With all that context in place, LICC’s Head of Communications Josh Hinton, sat down with CEO Paul Woolley to discuss what’s next for the Institute – and where God is calling us.
Josh: It’s so exciting looking back over all God’s done through LICC over the years. What’s your sense of what God is doing right now?
Paul: In essence, our task remains the same: to equip Christians for everyday discipleship, helping them integrate the gospel with all of life. We want to see the church revitalised and culture transformed, whether that’s the culture of a housing estate, a workplace, or on social media.
That said, there are particular challenges and opportunities today. In the West, the church is smaller than it was in 1982, but in the wider culture there is remarkable spiritual openness. If we can live our lives as Jesus would live them, we’ll be surprised by the receptiveness of the people we encounter. They want to see the kind of whole-life purpose we’re talking about. This cultural moment is an invitation to refocus on living as disciples in all of life. That’s essential in any age, but it’s also how we become credible in the UK today.
We want to grow confidence in the Bible, its whole-life relevance, and its practical application. That’s what the Gateway Seven series is all about. And we want to help Christians understand their culture, grapple with complex issues, and live wisely in our time.
Looking towards the future, why are you personally excited to be part of LICC’s mission?
I’m enormously excited about it. This is an incredible time to be alive! We have a huge opportunity to embed the whole-life gene into the life of the church – and change the world. We want to engage a million Christians with the vision of whole-life discipleship, giving them the resources to live all of life with God. We want to help them recover a sense that daily life really matters, and see how God might work through them wherever they are. At the heart of it, I’m excited because LICC is about helping people discover what it is to be fully alive! And I can’t think of anything more amazing than that.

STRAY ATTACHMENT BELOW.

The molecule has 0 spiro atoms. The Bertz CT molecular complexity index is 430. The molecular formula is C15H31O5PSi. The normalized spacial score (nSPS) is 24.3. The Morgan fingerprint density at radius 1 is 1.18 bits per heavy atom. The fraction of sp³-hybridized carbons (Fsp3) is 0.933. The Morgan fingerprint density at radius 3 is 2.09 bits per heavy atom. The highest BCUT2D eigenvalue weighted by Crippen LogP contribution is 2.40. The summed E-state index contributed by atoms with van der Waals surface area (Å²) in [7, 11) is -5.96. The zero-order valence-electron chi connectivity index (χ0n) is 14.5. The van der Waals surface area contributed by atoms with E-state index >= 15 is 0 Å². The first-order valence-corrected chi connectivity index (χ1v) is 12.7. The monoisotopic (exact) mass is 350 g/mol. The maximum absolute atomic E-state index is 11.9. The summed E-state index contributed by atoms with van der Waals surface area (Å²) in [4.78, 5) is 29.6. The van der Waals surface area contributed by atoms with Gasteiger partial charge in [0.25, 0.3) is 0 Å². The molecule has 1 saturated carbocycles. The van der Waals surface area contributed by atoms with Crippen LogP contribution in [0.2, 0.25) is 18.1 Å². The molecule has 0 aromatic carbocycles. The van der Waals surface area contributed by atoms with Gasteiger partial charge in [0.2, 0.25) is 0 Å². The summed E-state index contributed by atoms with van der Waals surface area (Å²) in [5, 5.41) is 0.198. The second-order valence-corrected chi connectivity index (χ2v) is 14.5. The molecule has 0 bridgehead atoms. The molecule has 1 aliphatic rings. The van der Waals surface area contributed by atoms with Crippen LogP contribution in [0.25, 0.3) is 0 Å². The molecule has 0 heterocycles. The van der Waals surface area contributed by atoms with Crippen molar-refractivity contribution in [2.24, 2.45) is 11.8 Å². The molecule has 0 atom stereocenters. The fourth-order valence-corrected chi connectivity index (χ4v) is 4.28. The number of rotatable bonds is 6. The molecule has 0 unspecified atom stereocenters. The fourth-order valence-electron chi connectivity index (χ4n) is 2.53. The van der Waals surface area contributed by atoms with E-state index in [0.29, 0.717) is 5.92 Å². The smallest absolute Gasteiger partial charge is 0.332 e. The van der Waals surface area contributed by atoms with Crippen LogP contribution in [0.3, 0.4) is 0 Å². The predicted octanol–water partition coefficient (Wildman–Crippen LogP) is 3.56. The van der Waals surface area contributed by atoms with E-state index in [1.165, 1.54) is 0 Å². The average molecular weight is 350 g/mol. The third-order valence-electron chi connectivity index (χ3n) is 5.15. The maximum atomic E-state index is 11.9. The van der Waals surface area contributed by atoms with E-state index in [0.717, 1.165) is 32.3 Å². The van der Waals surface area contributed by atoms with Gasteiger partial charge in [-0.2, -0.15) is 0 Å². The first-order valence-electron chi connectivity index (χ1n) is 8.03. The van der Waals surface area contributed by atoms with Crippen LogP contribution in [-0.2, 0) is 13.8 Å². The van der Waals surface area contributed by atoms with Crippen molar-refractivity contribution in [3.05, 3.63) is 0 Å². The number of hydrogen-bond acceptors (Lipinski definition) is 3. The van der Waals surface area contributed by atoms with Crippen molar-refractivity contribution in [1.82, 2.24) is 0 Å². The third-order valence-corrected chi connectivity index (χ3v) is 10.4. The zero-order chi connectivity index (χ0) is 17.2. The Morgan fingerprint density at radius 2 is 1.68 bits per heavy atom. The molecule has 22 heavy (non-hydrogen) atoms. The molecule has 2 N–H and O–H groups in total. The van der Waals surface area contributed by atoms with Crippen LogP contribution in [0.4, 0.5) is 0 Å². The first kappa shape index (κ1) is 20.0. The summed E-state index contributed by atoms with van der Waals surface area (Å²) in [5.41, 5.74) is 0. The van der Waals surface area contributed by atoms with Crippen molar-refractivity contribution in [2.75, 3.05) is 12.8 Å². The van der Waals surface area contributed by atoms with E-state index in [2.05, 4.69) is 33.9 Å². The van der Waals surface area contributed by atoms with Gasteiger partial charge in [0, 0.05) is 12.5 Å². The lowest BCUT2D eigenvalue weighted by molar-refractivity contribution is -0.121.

Where do you feel God calling us to focus over the next few years?
We want to catalyse a movement, so that all sorts of groups and people are carrying the whole-life vision. We’re keen to engage with and support churches and organisations from every denomination and network. Partnership is key, because each part of the body has a unique role to play. By working with others we can achieve something greater than the sum of the parts.
We also recognise there’s a need to invest in the generations leaving the church, often because they’ve been presented with a gospel that has nothing to say to their daily concerns. They’re suspicious of anything less than whole-life discipleship, because it’s not authentic. And of course this group will be very significant in influencing our culture in the coming years. They’re already leading businesses, driving technological change, setting global culture – just look at Greta Thunberg, Malala Yousafzai, or Alexandria Ocasio-Cortez!
If we’re going to see whole-life disciplemaking embedded in the church, and Christians equipped to live life with God where they are, we need to invest more in resourcing people through digital channels. We want to grow our impact through blogs, videos, podcasts, and social media content that’s tailored to our audience’s needs.
Finally, what are you praying we’ll see in society more widely?
If people have the vision, intention, and tools to live as followers of Jesus wherever they are, every part of life will be impacted. Our economy, our shopping, our treatment of each other and the earth around us will all look different. The quality of leadership will look different across every sphere – whether in the integrity of individuals or the quality of decisions made. We’ll see a greater concern for justice in the way things are run. We’ll see a difference in the way conversations happen: we’ll be more interested in others, more able to speak about what really matters. Whether micro or macro, we’ll see extraordinary change.
I am confident that by God’s grace that can happen. And, at the same time, I’m mindful of John Stott’s warning: if the meat goes rotten, blame the salt. This is our opportunity to be salt and light.